Suppose the Superior General had a section on the forum where he could solicit advice on the crucial issues he was wrestling with. Religious would be more accountable on the “pastoral-level” but they would also feel a sense of responsibility for tackling the big thorny issues that faced senior leadership.
Suppose the Legion had a web-based “Internal Service Desk” where any religious could open a “pastoral service ticket.” They would do this if they had a complaint with an internal service group (travel, procurement, school management & etc.). Once opened, the ticket could only be closed by the concerned religious, once their issue had been resolved. If the issues are not resolved within 24 hours, the ticket gets escalated up the line. Possible benefits: staff departments would be more accountable to those in the “pastoral-value zone.” Everyone’s concerns handled quickly and efficiently, regardless of rank. A host of new data would be generated to improve internal policies.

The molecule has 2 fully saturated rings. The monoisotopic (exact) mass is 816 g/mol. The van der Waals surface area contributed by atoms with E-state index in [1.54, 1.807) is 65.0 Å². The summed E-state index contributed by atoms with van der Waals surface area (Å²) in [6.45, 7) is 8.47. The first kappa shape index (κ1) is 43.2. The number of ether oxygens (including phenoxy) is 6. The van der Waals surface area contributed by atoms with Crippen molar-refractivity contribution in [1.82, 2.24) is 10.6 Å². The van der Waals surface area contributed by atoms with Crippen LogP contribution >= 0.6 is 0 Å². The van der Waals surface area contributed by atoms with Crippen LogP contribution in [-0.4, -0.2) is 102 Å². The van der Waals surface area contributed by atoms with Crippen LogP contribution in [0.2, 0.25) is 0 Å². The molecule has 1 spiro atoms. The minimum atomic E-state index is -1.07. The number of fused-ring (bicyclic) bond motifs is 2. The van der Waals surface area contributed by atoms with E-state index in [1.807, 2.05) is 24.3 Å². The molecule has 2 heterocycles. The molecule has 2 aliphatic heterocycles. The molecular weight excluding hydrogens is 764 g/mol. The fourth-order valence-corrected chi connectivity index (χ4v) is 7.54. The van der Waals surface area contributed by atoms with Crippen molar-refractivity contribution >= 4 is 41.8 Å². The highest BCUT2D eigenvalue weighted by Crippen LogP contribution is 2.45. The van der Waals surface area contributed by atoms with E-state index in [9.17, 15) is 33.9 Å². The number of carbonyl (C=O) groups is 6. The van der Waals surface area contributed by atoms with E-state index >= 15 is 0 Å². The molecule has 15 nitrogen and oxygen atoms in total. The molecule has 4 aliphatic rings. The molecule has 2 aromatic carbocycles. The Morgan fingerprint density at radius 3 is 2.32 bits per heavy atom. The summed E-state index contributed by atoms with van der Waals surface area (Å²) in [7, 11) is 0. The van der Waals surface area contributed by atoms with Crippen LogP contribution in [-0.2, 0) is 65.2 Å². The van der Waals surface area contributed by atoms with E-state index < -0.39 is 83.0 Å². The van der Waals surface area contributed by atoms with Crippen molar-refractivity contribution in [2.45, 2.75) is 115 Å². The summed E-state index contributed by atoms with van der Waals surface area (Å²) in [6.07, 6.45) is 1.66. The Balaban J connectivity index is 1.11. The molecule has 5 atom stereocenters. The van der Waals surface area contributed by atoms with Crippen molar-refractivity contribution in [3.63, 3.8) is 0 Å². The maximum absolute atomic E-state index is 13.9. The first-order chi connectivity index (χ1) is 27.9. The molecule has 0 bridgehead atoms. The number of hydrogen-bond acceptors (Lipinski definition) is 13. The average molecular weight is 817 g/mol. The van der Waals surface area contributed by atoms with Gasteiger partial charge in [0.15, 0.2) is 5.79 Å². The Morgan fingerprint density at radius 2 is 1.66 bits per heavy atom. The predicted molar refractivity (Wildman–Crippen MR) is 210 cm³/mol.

Just about every religious order has its own feedback process. Nevertheless, these processes don’t usually focus explicitly on how superiors are affecting those in the “pastoral value zone.” A religious fearful of retaliation will often pull his punches when reviewing their superior. Feedback that only comes from one’s immediate colleagues tends to reinforce long-standing organization silos. If a religious could rate the performance of any superior whose decisions impact their lives, anonymously, and these reviews could be seen by anyone who submitted a review, superiors would be challenged to be more responsive and exercise their authority judiciously.
Suppose the congregation’s planning process incorporated an online, peer-based evaluation process. The result could be a torrent of advice and counsel.
Pastoral-Level Councils. The goal here would be to help religious connect with team members who shared similar interests and passions. Supported by a web-based platform, the new initiative could spawn a host of communities around cultural, recreational and pastoral issues. These loosely structured teams would be a critical source of new ideas and strategic insights. When one of the councils reaches a consensus around a particular recommendation, it is transferred to a dedicated group that pushes the idea towards execution. There would, of course, still be a hierarchy, but its role would be greatly diminished.
Read Professor Hamel's full article, unadulterated by my paraphrasing here